Consumers were less eager to seek new mortgage loans for home purchases in the first quarter, according to a Federal Reserve report released Wednesday.
Demand for loans to buy homes declined in New York, Richmond, St. Louis and Kansas City with much of the blame pegged on the weather. Other parts of the country like Philadelphia and Dallas also saw a softening in lending in this market.
"Residential mortgage lending had nearly come to a halt in part because of this winter's extreme weather," the Richmond Fed reported in the central bank's quarterly economic survey known as the Beige Book, citing bankers in the district.
But there were still signs of some hope in Richmond and elsewhere.
"A Virginia lender believed that the demand of new homes is there, but that people are 'just trying to survive the weather right now,'" according to the Fed's survey.
In Philadelphia, for example, bankers also said real estate lending had "softened" due to the wintry weather, but still found demand overall to be positive.
"Despite this current softness, contacts described an improving lending environment with a stronger labor market, greater consumer confidence, and healthier balance sheets," according to the Fed's survey. "Overall, most bankers remained optimistic for continued slow, steady growth and for some pickup from pent-up demand for housing, autos, and other loans when the spring thaw finally arrives."
But even while two out of the 12 Federal Reserve districts—Cleveland and Atlanta—reported increased demand in new purchase mortgages, appetite for home refinancing declined in four other districts.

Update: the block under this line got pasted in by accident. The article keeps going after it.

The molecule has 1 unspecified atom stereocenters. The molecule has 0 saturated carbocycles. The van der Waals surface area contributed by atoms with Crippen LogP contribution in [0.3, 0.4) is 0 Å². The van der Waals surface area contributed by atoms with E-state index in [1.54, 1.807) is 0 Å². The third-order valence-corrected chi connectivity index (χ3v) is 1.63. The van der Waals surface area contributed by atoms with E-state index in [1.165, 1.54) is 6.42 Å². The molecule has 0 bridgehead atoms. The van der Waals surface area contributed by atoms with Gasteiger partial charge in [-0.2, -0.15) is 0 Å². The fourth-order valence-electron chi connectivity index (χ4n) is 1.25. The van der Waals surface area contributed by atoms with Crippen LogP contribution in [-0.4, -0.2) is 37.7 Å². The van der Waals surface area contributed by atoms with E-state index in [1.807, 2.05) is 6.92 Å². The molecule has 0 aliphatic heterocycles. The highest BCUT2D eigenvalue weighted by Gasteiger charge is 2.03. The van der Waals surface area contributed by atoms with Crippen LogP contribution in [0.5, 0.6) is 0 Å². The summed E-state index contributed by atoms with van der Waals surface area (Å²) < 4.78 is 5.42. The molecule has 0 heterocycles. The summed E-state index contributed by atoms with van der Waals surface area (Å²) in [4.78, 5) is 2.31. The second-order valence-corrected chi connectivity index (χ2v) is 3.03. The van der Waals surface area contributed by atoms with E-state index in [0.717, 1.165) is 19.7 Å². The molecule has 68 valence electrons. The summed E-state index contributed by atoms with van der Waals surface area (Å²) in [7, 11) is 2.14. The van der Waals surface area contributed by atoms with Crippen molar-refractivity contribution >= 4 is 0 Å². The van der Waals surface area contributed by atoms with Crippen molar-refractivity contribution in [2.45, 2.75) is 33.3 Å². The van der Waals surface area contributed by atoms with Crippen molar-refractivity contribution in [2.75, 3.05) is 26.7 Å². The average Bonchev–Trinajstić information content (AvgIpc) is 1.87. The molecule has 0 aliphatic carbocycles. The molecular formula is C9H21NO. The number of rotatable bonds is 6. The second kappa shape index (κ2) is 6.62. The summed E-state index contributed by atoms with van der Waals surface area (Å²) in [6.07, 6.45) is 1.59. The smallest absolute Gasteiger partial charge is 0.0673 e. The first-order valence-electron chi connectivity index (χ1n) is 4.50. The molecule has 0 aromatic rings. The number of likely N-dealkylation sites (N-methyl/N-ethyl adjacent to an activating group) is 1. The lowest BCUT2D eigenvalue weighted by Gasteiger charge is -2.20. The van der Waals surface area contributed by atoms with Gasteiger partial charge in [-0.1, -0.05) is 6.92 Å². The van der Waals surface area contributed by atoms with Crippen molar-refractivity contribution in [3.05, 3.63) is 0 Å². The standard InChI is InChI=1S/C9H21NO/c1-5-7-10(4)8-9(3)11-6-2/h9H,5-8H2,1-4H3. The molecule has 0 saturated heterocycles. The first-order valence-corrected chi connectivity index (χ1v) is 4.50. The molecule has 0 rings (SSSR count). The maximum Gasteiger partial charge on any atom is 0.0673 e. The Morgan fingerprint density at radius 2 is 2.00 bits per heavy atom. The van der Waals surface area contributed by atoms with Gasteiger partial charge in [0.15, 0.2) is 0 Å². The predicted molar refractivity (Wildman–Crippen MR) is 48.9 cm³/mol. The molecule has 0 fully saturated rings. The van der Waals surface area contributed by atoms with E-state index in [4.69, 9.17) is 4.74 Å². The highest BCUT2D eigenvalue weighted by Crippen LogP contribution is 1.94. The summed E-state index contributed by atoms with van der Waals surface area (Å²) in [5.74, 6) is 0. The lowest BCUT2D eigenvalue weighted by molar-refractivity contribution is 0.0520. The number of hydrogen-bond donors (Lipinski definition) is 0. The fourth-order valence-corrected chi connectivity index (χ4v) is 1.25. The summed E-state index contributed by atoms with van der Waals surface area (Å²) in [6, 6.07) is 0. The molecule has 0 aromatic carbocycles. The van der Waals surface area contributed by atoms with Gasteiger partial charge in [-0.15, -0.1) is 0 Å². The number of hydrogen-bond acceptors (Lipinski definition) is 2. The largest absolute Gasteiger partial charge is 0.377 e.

In Atlanta, "a number of lenders reported increases in purchase mortgages, but not enough to offset the declines in refinances," according to the Fed's survey.
Consumer demand was also equally mixed with Philadelphia, Cleveland, and Chicago showing a slight uptick in demand, while Richmond and St. Louis reported a decline.
Delinquency rates also declined in New York and St. Louis, while Cleveland said rates were "mostly stable or trended lower."
Bankers in St. Louis found demand was weaker overall, but credit standards, creditworthiness of applications and delinquencies for certain consumer loans had decreased.
Elsewhere, lenders in Cleveland and Atlanta voiced concerns about recently enacted regulations. Contacts in Cleveland didn't specify any particular rules, but expressed their overall worry.
"Several bankers raised concerns about recently enacted regulations and their potential negative impact on lending," according to the Beige Book.
Bankers in Atlanta, however, pointed to the qualified mortgage rule, which came into effect in January.
"Some community bankers reported that they have exited the residential mortgage business altogether because of increased regulatory burdens, while others indicated that they do not believe it will have a negative effect on overall mortgage lending," according to the Fed's survey.